Does this put LGBTQ youth in danger?
Giving any child access to age-inappropriate or sexually explicit materials and teaching them such concepts puts them in danger. All children deserve to be protected, and parents and the local community are natural gatekeepers for the protection of children.
What parents and citizens can do
Here are several things parents and concerned citizens can do right now to leverage the Parental Oversight of Public Libraries Act as a solution:
- First of all, please pray and consider these intentions:
- For protection for Rep. Baker and his family and for leaders in other states to have the courage to move this forward
- For the children who are being exposed to inappropriate sexual materials and events; that God will reveal his perfect design for their sexuality
- For those who are lost and imprisoned by the lies of the Enemy and are used by him to destroy God’s design
- For all of us at the Personhood Alliance as we discern God’s timing, seek wisdom, and move forward to glorify Him
- Sign our petition with LifeSiteNews to tell Rep. Ben Baker that you support him, especially as he stands against death threats. We will deliver this petition directly to him and reference it in every state that’s considering this model. The more signatures, the greater the encouragement!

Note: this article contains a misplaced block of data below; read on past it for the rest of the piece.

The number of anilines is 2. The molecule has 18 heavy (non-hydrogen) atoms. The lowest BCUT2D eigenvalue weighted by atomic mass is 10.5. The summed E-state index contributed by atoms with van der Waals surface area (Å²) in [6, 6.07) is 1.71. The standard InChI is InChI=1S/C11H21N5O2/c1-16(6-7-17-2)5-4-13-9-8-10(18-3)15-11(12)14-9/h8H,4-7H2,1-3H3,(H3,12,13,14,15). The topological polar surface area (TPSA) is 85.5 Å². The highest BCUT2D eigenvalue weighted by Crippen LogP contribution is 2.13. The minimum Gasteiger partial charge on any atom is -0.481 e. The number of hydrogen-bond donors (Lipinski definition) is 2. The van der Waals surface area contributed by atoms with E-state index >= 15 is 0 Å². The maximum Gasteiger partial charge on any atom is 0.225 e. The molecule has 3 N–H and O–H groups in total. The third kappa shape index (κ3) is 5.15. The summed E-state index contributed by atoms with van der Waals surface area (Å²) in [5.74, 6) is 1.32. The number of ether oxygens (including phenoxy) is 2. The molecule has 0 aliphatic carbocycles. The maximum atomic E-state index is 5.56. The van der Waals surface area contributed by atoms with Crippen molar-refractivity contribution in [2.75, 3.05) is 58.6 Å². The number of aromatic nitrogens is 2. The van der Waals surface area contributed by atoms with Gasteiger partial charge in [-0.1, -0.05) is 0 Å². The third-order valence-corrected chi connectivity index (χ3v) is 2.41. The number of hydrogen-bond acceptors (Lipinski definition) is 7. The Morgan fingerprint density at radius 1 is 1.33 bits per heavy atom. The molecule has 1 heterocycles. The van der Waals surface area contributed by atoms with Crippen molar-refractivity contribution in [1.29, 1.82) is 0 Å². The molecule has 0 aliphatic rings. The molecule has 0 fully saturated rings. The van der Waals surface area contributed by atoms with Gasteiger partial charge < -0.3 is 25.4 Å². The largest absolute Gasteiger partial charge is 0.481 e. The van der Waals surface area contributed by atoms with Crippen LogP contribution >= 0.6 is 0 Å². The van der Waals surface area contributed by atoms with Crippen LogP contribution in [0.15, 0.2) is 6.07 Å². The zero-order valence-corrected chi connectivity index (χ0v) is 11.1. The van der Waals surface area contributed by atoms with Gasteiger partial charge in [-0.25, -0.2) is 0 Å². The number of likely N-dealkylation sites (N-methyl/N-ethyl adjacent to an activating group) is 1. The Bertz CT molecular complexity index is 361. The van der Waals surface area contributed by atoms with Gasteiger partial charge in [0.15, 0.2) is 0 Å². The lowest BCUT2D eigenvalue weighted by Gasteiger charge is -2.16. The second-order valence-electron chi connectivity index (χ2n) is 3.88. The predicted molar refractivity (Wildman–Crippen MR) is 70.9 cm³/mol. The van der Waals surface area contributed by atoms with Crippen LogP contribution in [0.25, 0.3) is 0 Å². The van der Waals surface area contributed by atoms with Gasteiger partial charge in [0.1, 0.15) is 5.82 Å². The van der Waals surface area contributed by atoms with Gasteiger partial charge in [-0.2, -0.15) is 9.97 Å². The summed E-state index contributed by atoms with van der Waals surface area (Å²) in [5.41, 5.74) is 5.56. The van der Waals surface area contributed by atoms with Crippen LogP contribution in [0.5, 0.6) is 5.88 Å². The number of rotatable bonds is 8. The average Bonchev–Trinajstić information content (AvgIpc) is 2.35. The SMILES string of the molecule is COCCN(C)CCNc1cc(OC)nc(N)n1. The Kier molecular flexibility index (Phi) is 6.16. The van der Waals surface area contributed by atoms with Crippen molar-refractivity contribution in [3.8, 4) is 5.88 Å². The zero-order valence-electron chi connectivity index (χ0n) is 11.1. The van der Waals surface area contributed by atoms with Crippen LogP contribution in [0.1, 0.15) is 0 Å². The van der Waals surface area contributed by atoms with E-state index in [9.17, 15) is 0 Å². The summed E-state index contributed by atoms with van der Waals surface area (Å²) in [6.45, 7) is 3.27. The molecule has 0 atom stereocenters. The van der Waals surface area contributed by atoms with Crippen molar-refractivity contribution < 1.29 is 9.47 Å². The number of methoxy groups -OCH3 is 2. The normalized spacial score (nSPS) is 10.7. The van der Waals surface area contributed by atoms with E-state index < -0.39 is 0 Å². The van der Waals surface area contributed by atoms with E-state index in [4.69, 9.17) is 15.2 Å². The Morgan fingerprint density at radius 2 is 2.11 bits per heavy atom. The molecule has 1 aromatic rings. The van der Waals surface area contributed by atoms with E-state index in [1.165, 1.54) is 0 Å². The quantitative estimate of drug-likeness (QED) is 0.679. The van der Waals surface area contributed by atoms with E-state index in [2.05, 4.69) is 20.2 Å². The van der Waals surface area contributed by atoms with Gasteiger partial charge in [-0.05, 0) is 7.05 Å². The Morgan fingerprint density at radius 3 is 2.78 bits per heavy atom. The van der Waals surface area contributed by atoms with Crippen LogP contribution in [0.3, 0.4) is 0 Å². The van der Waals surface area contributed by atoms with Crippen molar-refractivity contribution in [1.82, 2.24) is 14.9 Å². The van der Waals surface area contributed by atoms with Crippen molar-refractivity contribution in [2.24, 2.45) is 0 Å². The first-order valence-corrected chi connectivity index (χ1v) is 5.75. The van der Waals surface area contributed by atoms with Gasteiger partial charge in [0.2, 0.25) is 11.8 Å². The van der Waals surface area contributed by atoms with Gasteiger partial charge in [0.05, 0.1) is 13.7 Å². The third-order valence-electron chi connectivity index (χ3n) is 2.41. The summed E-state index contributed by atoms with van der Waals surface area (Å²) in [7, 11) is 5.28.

- If you are a legislator, staff person, volunteer, or community activist, please consider moving this legislation forward in your state. Sessions are still open in most states, but filing deadlines are looming. Legislators can contact us at email@example.com to learn more and receive the Personhood Alliance’s model legislation information packet.
- Share this article to inform people on both sides of the issue.
- Use the talking points in this article to educate people on this effort, on social media and in your personal conversations.
- In the future, if you are in a state where this legislation becomes law, run for election to the parental library review board in your city or county.
If there were ever an opportunity to have a direct impact at the local level to protect our children from oversexualization, it’s this one.
Help us get the truth out there. The opposition thrives on misinformation. Let’s work together to return the power to local level; to parents who can protect children in their own communities.
Sarah Quale is president of Personhood Alliance Education, founder of Educe® online learning, and author of the Foundations online pro-life curriculum. She is an award-winning curriculum and instructional designer who has worked for over 20 years in corporate, academic, and ministerial environments. Sarah is a member of the International Christian Visual Media Association and Christian Women in Media.